Revelling in STEM – a week of activity to immerse teachers and students



In our experience real tangible opportunities for teachers and students to be immersed in technology is key to enabling integration.

We have raised money to support a STEM initiative which involved a range of new gear. We used a some external providers to help enable a week of immersion. Here are a few snapshots from a week of activity. 

A Visit From Northern New South Wales

   
We recently hosted the visit of a leadership team from a school in Coffs Harbour. The visitors had travelled to Sydney to learn specifically about technology integration occurring at a couple of schools in Sydney.

The visitors were treated to a smorgasbord of technology integration. They enjoyed opportunities to interact with the children and they were provided with opportunities to connect with teachers. 
As I journeyed around the school, facilitating the visit, I was privileged to witness  some great learning in action. This is possibly the best part of my job – seeing the engagement of our students and the innovative ways in which technology has permeated our learning programs. We are happy to open our doors and to share what has worked for us and make valuable connections with other educators too. 

Below is the plan for the visit which provides a snapshot of the experience.

Visit Plan:

1:00pm – Principal, ICT Coordinator  – Meet / Greet – looking at the Vision, challenges and imperitives

1:30pm –  Year 3 class teacher (ADE) sharing his experiences blending, flipping and helping to drive STEM initiatives

1:50 –  Librarian – eBooks, QR Codes and Aurasma 

2:00 – Year 4 Maths in action creating interactive games using Futaba

2:10 – Year 3 Maths in action, differentiated leaning in a blended classroom using Stile

2:20 –  Music Year 5, GarageBand in action – creating music inspired by Star Wars

2:30 – Year 1 HSIE, Wet and Dry Environments using Pic Collage

Year 1 HSIE, Wet and Dry Environments using Popplet

2:40 – Year 4 Student Share Time – looking at student work samples and teacher experience – including CBL and 3D Printing

2:55 – Year 5 Student Share Time – looking at student work samples and teacher experience – including Book Creator Science Journals, Stop Motion, Keynote, iMovie, Minecraft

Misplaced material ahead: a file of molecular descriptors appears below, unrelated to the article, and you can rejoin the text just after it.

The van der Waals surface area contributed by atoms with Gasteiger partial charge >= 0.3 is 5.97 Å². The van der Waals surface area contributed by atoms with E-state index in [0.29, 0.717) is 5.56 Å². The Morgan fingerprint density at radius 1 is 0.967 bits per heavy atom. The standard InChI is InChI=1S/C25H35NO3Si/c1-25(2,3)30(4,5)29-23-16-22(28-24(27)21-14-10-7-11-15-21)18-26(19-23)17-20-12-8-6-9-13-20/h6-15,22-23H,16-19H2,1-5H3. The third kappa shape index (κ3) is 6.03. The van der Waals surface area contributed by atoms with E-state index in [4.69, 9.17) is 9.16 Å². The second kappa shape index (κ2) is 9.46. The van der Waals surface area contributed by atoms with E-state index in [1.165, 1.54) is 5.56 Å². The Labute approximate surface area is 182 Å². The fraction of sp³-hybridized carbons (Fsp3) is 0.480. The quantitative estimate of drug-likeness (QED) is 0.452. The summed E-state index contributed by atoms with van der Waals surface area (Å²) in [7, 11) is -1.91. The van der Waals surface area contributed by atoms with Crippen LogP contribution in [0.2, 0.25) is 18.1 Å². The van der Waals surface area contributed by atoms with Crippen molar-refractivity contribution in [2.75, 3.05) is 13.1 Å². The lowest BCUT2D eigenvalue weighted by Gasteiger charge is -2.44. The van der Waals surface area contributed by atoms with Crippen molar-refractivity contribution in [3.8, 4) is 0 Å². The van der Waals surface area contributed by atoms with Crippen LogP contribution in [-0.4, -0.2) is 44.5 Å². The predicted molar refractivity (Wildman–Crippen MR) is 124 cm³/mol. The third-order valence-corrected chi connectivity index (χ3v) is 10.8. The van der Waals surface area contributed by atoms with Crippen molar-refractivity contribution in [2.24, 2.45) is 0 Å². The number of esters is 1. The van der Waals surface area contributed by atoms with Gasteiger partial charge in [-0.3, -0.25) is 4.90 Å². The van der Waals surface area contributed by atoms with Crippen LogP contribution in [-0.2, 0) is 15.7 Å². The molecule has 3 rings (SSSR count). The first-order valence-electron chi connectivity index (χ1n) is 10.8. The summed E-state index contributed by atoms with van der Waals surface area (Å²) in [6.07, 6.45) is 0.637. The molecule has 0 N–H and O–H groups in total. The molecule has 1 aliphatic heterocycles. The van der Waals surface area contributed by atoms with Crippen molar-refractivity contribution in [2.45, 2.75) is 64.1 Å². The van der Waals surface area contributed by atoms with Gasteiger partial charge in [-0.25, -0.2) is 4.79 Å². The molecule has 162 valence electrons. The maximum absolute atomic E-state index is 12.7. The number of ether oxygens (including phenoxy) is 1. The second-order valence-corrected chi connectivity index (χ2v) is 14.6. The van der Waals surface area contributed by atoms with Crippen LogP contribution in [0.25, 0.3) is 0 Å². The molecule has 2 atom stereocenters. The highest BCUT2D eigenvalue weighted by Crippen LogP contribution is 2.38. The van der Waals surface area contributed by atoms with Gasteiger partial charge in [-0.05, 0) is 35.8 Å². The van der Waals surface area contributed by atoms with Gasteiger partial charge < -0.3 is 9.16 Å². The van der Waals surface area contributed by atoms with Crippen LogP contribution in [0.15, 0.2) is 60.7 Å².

Bringing Computational Thinking Into Classrooms

  
One of the challenges for us has been how we can make what we are doing with technology and innovation a simple and natural part of what occurs in classrooms. We have certainly achieved this, in some considerable measure, via our 1:1 iPad program. In our learning environment iPads are, for the most part, a bit like a pencil case. They travel everywhere with students and they are pulled out for purposeful use as required.

Like many schools we have tended to hang things like robotics, coding, Minecraft, 3D printing on as side bits – extracurricular or co curricular. What we are really striving to see is classrooms filled with options naturally incorporating coding, robotics, Minecraft, 3D printing, circuits, recyclables, crafts etc – maker spaces which entice, inspire and enable.

So how do we hope to achieve our vision?

Firstly the vision is dependent on developing pedagogy to enable the learning environment. We are committing ourselves to fairly major shifts in thinking as we recognise that we need to be providing more authentic challenges, cross curricular project based learning, physical environments which change learning dynamics, making thinking visible and gaining insight through effective formative assessment, along with differentiation and more personalising learning opportunities. This is not to say that these are not in play already because they are occurring in varying degrees across our classrooms. The shift just needs to more universally enabled and embedded. The circumstances are right for us to pursue further change and our more innovative teachers are seeking opportunities to enhance their classroom and challenge their students. 

The plan below is dependent on two funding streams. The first allocation is towards professional development and the provision of release time so that teachers can explore and learn. The second funding stream is directed towards hardware and software acquisition.